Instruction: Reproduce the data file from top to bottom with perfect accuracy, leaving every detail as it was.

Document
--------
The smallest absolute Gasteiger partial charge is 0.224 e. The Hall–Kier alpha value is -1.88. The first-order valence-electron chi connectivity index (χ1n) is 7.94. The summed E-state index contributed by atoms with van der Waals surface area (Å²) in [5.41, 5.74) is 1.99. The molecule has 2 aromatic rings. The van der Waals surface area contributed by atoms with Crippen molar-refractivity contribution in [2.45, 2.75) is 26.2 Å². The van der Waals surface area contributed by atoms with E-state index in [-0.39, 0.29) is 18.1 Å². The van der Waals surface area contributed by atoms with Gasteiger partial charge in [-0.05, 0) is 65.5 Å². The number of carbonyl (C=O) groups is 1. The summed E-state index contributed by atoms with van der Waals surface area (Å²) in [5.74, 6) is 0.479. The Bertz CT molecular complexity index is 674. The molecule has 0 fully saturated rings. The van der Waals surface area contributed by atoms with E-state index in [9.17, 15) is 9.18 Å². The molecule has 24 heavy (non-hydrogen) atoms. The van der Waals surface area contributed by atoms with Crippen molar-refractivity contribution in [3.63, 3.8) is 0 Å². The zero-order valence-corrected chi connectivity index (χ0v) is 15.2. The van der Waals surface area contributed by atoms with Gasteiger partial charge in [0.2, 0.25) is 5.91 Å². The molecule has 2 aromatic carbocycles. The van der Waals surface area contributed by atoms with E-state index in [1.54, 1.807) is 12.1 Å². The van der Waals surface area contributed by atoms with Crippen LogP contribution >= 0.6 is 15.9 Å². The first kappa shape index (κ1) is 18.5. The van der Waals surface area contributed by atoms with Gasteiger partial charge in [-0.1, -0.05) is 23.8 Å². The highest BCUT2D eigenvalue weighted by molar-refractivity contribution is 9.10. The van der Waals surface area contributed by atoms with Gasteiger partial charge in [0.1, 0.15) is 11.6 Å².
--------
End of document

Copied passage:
The smallest absolute Gasteiger partial charge is 0.224 e. The Hall–Kier alpha value is -1.88. The first-order valence-electron chi connectivity index (χ1n) is 7.94. The summed E-state index contributed by atoms with van der Waals surface area (Å²) in [5.41, 5.74) is 1.99. The molecule has 2 aromatic rings. The van der Waals surface area contributed by atoms with Crippen molar-refractivity contribution in [2.45, 2.75) is 26.2 Å². The van der Waals surface area contributed by atoms with E-state index in [-0.39, 0.29) is 18.1 Å². The van der Waals surface area contributed by atoms with Gasteiger partial charge in [-0.05, 0) is 65.5 Å². The number of carbonyl (C=O) groups is 1. The summed E-state index contributed by atoms with van der Waals surface area (Å²) in [5.74, 6) is 0.479. The Bertz CT molecular complexity index is 674. The molecule has 0 fully saturated rings. The van der Waals surface area contributed by atoms with E-state index in [9.17, 15) is 9.18 Å². The molecule has 24 heavy (non-hydrogen) atoms. The van der Waals surface area contributed by atoms with Crippen molar-refractivity contribution in [3.63, 3.8) is 0 Å². The zero-order valence-corrected chi connectivity index (χ0v) is 15.2. The van der Waals surface area contributed by atoms with Gasteiger partial charge in [0.2, 0.25) is 5.91 Å². The molecule has 2 aromatic carbocycles. The van der Waals surface area contributed by atoms with E-state index in [1.54, 1.807) is 12.1 Å². The van der Waals surface area contributed by atoms with Crippen LogP contribution >= 0.6 is 15.9 Å². The first kappa shape index (κ1) is 18.5. The van der Waals surface area contributed by atoms with Gasteiger partial charge in [-0.1, -0.05) is 23.8 Å². The highest BCUT2D eigenvalue weighted by molar-refractivity contribution is 9.10. The van der Waals surface area contributed by atoms with Gasteiger partial charge in [0.1, 0.15) is 11.6 Å².